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harmonious, and upon which the inhabitants particularly piqued themselves, appeared to me to be of a most singular and somewhat perilous order as to their construction and arrangement; for the Sundays they were so managed that they gave us psalm-tunes for the quarters, and halves, and three-quarters of hours, but during the week they varied extremely from that orthodox style of harmony. On Mondays they played “ Charley over the water ; on Tuesdays that favourite air from “The Beggar's Opera,” “I'm like a ship on the ocean toss'd ;" on Wednesdays “ Nancy Dawson ;" on Thursdays “Rule Britannia ;" and so on for the other days : and it certainly appeared to me somewhat more curious than agreeable as a coincidence that, when we were entering the churchyard on the funeral of Gunpowder Tom (as Wells always called him), these melodious carillons should strike up, as if at the particular moment for the particular purpose, another of the popular airs from Gay’s travestie

“ If thus much bolder a man can die

With brandy," which really happened; and, even now, “ I'm like a ship on the ocean toss'd,” sounded somewhat apposite : nevertheless, however well the air might accord with my circumstances, I could find no peal to chime in with my feelings, and when the clock struck ten I came to the resolution that I was doomed, if not to disappointment, at least to a day of suspense, and walked despondingly into the breakfast-parlour, when the first object that met my eyes, lying on the table, was the letter-bag itself, which, it appears, had arrived at the usual time, but nobody had imagined that I should care enough about an event which happened in the house seven times in every week to desire to be called in from my walk to open it, and so I was left to perambulate. “ The boy never came by the lodge ”—"always came across the fields,” and so on; and there had I been fuming and fidgeting myself for one hour and a half through the tender solicitude of the servants, who were too delicate to disturb me in my promenade up and down a gravel drive between two hedges of evergreens.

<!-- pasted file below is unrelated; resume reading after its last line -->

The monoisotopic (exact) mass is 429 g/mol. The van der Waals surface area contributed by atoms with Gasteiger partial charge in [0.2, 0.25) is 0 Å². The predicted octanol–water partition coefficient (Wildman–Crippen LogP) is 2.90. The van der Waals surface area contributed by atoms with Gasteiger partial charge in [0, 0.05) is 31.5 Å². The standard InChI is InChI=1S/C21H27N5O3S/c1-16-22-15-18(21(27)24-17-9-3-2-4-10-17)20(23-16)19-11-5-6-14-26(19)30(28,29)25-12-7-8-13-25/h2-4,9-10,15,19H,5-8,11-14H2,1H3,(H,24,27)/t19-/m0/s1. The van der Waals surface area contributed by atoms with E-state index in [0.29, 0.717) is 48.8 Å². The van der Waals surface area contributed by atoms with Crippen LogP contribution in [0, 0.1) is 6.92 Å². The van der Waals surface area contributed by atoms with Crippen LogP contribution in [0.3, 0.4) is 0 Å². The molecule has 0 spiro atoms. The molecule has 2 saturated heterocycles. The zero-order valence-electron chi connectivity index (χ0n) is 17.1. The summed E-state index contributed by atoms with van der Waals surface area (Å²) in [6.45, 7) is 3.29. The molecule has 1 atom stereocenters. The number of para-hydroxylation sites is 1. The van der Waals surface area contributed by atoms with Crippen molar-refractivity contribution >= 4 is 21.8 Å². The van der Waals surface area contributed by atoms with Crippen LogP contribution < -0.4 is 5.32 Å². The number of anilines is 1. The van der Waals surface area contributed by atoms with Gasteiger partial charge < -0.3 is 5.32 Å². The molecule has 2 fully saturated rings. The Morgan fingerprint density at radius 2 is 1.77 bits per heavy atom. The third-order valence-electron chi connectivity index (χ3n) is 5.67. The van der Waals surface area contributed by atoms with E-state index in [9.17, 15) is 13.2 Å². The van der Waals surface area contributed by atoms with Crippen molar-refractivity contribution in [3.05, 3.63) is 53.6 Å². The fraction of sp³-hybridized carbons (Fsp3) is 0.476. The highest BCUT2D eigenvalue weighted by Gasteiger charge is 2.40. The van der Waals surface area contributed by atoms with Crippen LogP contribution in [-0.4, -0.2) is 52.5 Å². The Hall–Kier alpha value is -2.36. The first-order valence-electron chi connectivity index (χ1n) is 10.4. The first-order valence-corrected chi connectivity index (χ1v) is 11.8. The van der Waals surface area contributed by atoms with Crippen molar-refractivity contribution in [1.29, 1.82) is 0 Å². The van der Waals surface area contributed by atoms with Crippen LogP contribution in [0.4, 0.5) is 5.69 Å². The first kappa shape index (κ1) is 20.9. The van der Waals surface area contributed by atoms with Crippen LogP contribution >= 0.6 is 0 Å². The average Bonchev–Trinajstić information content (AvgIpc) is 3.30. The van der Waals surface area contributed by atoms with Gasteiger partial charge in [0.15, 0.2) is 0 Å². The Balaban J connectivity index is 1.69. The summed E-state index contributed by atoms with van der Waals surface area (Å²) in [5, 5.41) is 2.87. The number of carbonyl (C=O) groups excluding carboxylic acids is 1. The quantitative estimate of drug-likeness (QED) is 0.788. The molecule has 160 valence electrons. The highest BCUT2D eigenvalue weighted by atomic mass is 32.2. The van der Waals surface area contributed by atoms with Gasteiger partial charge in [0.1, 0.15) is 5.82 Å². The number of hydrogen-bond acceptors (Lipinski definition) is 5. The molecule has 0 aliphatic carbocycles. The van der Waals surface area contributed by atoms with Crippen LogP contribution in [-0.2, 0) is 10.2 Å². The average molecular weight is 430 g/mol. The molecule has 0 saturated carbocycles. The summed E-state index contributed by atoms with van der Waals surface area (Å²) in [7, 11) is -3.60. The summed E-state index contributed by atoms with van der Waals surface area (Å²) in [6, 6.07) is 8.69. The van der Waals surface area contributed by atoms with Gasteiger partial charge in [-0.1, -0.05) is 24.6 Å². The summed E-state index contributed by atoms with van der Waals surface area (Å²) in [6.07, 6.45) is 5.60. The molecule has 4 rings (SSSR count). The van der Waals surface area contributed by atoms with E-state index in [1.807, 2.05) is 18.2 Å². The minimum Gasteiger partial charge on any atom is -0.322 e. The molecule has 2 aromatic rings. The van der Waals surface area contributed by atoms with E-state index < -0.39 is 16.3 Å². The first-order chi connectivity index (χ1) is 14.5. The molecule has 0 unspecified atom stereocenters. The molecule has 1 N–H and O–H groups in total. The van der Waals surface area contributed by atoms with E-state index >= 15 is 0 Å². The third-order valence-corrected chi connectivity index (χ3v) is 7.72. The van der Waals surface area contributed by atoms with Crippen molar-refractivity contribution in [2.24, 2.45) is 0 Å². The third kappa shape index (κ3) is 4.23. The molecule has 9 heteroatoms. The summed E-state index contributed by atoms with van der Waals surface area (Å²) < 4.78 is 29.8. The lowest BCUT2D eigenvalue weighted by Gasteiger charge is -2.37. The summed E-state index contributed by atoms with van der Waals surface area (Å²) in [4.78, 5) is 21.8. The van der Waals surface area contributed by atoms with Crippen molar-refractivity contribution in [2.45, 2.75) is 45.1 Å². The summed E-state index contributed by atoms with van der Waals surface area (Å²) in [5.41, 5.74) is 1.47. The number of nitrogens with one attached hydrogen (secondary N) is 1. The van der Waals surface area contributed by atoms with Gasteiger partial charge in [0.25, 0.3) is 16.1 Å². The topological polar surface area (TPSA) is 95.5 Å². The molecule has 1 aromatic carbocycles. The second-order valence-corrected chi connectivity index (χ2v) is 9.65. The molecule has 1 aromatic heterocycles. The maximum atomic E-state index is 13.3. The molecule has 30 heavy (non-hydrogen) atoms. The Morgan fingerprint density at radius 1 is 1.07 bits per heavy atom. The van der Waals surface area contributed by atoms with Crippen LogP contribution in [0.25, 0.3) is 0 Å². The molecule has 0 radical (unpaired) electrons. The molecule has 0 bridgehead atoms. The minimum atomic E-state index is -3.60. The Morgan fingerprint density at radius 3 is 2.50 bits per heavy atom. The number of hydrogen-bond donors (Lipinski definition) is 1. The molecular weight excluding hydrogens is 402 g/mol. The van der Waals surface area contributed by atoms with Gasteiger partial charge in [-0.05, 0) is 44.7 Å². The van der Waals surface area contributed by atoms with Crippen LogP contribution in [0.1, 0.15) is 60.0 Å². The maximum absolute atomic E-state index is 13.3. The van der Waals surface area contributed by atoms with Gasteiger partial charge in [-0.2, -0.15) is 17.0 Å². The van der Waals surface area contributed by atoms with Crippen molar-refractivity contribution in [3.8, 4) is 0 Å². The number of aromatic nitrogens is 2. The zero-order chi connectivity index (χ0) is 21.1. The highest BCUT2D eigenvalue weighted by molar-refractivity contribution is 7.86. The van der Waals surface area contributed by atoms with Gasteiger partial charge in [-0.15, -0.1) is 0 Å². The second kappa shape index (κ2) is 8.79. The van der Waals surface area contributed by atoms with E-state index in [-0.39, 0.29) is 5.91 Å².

I was vexed and cross, and I might have said I will not write it --suffice it to say it was quite enough to have convicted me in a fiveshilling penalty before my reverend father-in-law in his magisterial capacity. The storm, however, soon blew over, and, with a hand trembling more from anxiety than anger, I opened my Pandora's box. There were several letters, the writers of whom I knew by their calligraphy, and one or two which at any other time might have interested me, but the one-single-(there I am wrong, for it was double) letter for which my eyes cagerly searched was, when seen, the only one upon which I pounced with eagerness and almost agony. It was the one I so much dreaded, yet so much desired. I broke the seal and read :